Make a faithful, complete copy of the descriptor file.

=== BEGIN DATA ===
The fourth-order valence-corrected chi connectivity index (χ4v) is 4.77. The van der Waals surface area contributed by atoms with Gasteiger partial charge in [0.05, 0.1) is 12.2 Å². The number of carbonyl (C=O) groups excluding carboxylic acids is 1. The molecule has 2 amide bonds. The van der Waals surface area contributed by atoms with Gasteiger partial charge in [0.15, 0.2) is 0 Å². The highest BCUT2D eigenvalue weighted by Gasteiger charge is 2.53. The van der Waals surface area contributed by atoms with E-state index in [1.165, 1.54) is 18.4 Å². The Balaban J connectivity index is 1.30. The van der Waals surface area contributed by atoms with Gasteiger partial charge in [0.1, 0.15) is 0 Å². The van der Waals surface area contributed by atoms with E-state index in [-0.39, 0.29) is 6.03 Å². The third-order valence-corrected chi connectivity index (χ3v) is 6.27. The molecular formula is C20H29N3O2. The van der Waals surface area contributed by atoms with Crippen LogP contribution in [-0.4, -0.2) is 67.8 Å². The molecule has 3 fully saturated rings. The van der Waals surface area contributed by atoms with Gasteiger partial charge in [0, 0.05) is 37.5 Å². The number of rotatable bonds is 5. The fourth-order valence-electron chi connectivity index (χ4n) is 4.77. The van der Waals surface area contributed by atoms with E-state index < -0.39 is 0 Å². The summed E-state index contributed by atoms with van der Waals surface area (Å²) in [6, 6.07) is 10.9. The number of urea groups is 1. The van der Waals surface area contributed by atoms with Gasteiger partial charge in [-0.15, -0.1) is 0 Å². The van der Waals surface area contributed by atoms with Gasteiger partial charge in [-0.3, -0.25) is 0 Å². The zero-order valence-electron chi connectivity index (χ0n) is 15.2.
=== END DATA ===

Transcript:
The fourth-order valence-corrected chi connectivity index (χ4v) is 4.77. The van der Waals surface area contributed by atoms with Gasteiger partial charge in [0.05, 0.1) is 12.2 Å². The number of carbonyl (C=O) groups excluding carboxylic acids is 1. The molecule has 2 amide bonds. The van der Waals surface area contributed by atoms with Gasteiger partial charge in [0.15, 0.2) is 0 Å². The highest BCUT2D eigenvalue weighted by Gasteiger charge is 2.53. The van der Waals surface area contributed by atoms with E-state index in [1.165, 1.54) is 18.4 Å². The Balaban J connectivity index is 1.30. The van der Waals surface area contributed by atoms with Gasteiger partial charge in [0.1, 0.15) is 0 Å². The van der Waals surface area contributed by atoms with E-state index in [-0.39, 0.29) is 6.03 Å². The third-order valence-corrected chi connectivity index (χ3v) is 6.27. The molecular formula is C20H29N3O2. The van der Waals surface area contributed by atoms with Crippen LogP contribution in [-0.4, -0.2) is 67.8 Å². The molecule has 3 fully saturated rings. The van der Waals surface area contributed by atoms with Gasteiger partial charge in [0, 0.05) is 37.5 Å². The number of rotatable bonds is 5. The fourth-order valence-electron chi connectivity index (χ4n) is 4.77. The van der Waals surface area contributed by atoms with E-state index < -0.39 is 0 Å². The summed E-state index contributed by atoms with van der Waals surface area (Å²) in [6, 6.07) is 10.9. The number of urea groups is 1. The van der Waals surface area contributed by atoms with Gasteiger partial charge in [-0.15, -0.1) is 0 Å². The van der Waals surface area contributed by atoms with Gasteiger partial charge in [-0.3, -0.25) is 0 Å². The zero-order valence-electron chi connectivity index (χ0n) is 15.2.